The Hesder model is not truly separate, and the results are predictable; a large proportion of them are lost to Judaism. According to Rav Eliezer Melamed, Rosh Yeshiva of the Religious-Zionist Yeshiva Har Brachah, 20% come out completely secular. Those who return to Yeshiva are weakened in their commitment to Torah. When I moved to Israel, the Religous Zionist party had thirteen seats in the government, and today they have five. This is in no small part due to the secularization of their youth in the Army.
Even were it true that it had the status of pikuach nefesh, which it does not, Charedim cannot serve in the Army. Spiritual pikuach nefesh is of no lesser importance than physical pikuach nefesh. We should have the status of conscientious objectors in any democratic society.
So they say that instead, students should leave Yeshiva and stop learning Torah for “public service.” How absurd! Learning Torah ensures the survival of the Jewish people; it has done so for thousands of years, and, as we have seen before our eyes, it rejuvenated American Jewry after the Holocaust. Learning Torah should not be considered on a par with changing bedpans in a hospital?! How outrageous that this should be suggested in a Jewish state! Without Torah, there would be no Jewish state, no claim to the land of Israel. How can learning Torah not be considered a valid public service?
Now let us turn to the attempt by the government to introduce secular subjects into our educational system. We may wonder, why do we object to introducing the same subjects taught in American Torah high schools? But we cannot judge Israel like the United States. The problems and challenges are different, and the ways that we must respond to those problems are different.
Lapid’s party says that they have to impose these changes on the Charedim, because they will not do it otherwise. How helpful! Did he ask the Charedim what they want? Shouldn’t the natural leaders of the Charedim be consulted before making such changes?
One of Lapid’s cohorts, who is a Rabbi, has said that the Gedolim are against any changes in their society for “corrupt” reasons. This is the word he used. He obviously never came into contact with Gedolei Yisroel. According to him, only Lapid is uncorrupted, only he does not care for power and fame — he whom Time magazine describes as “walking with the swagger of someone who expects to become Prime Minister.” Rav Aharon Leib Shteinman shlit”a, Rav Chayim Kanievsky shlit”a, Rav Shmuel Auerbach shlit”a, cannot be trusted to care about the Charedi community… only Lapid, the television host turned politician, son of perhaps the most rabid charedi-hater in Israeli history.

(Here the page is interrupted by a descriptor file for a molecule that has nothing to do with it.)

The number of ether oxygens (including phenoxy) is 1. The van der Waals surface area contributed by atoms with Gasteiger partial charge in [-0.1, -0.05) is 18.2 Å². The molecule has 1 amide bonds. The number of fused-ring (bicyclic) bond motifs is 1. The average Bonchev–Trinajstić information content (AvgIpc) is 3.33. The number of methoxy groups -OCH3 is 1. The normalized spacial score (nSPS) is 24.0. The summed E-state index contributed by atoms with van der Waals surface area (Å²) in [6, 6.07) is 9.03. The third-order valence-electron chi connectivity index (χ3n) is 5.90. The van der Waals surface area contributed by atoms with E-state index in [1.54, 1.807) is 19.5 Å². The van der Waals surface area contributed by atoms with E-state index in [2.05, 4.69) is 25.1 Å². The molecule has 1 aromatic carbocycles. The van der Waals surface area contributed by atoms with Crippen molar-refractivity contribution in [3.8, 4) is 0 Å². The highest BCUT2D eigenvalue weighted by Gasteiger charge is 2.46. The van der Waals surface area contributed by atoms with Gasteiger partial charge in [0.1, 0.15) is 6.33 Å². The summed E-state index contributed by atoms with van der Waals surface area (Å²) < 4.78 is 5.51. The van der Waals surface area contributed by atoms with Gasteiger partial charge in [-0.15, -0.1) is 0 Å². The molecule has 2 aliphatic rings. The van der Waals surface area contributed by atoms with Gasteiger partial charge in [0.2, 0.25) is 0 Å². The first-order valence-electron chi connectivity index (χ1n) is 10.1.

Nowhere in the world would they act so paternalistically towards a minority. Imagine the United States government telling the Amish, “you are not productive enough, and this is why you are poor. Therefore we are enacting laws to force you to stop using the horse and wagon. Oh, but we’re not doing this out of discrimination or lack of respect for what you’re doing, but for your own benefit.” What an uproar would sweep America!
Why does this happen in Israel? In truth, it doesn’t happen in Israel either, except with the Charedim. Do you know how they teach arithmetic in Israeli Arab schools? “Ten Jews are standing at a bus stop. A suicide martyr kills seven of them. How many Jews are left?” Yet we dare not interfere with their educational system.
Even from a secular standpoint, the primary purpose of education should not be to expand a government’s tax base, but to educate young people to be human beings. Thank you, Mr. Lapid, but we don’t need your help. We don’t need the assistance of a morally bankrupt society, in which you can buy nearly everything with bribery, in which two presidents and seven ministers have been indicted. We don’t have 60% of our children coming to school with weapons. We don’t need abortion clinics or drug rehab centers. Our students are educated not to lie, cheat or steal, but to love Jews, love Judaism, honor their parents and respect authority. If anything, the secular education system, which is producing a decadent society, should be copying our system, not trying to interfere.